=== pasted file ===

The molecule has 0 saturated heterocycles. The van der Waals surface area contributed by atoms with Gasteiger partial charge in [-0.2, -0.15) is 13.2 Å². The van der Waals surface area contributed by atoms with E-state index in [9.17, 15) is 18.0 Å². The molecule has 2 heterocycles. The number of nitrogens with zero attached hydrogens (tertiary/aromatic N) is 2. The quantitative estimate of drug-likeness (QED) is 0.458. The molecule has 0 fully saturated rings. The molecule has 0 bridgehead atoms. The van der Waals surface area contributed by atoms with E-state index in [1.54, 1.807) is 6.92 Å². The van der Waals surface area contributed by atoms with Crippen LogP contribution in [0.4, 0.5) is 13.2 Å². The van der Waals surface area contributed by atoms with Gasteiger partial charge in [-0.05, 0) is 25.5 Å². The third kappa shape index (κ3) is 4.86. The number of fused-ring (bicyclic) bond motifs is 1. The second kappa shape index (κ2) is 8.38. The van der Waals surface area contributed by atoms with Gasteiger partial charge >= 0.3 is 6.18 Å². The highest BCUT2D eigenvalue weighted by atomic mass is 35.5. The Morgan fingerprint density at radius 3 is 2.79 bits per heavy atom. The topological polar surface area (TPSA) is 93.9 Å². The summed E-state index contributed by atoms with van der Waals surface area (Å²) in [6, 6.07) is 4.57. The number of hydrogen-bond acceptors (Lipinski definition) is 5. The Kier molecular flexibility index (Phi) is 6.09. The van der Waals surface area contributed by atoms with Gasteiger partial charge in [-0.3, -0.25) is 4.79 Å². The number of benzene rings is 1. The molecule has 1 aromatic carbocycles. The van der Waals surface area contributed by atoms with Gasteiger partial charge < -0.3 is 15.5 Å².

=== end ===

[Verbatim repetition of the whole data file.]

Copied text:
The molecule has 0 saturated heterocycles. The van der Waals surface area contributed by atoms with Gasteiger partial charge in [-0.2, -0.15) is 13.2 Å². The van der Waals surface area contributed by atoms with E-state index in [9.17, 15) is 18.0 Å². The molecule has 2 heterocycles. The number of nitrogens with zero attached hydrogens (tertiary/aromatic N) is 2. The quantitative estimate of drug-likeness (QED) is 0.458. The molecule has 0 fully saturated rings. The molecule has 0 bridgehead atoms. The van der Waals surface area contributed by atoms with E-state index in [1.54, 1.807) is 6.92 Å². The van der Waals surface area contributed by atoms with Crippen LogP contribution in [0.4, 0.5) is 13.2 Å². The van der Waals surface area contributed by atoms with Gasteiger partial charge in [-0.05, 0) is 25.5 Å². The third kappa shape index (κ3) is 4.86. The number of fused-ring (bicyclic) bond motifs is 1. The second kappa shape index (κ2) is 8.38. The van der Waals surface area contributed by atoms with Gasteiger partial charge >= 0.3 is 6.18 Å². The highest BCUT2D eigenvalue weighted by atomic mass is 35.5. The Morgan fingerprint density at radius 3 is 2.79 bits per heavy atom. The topological polar surface area (TPSA) is 93.9 Å². The summed E-state index contributed by atoms with van der Waals surface area (Å²) in [6, 6.07) is 4.57. The number of hydrogen-bond acceptors (Lipinski definition) is 5. The Kier molecular flexibility index (Phi) is 6.09. The van der Waals surface area contributed by atoms with Gasteiger partial charge in [-0.3, -0.25) is 4.79 Å². The number of benzene rings is 1. The molecule has 1 aromatic carbocycles. The van der Waals surface area contributed by atoms with Gasteiger partial charge < -0.3 is 15.5 Å².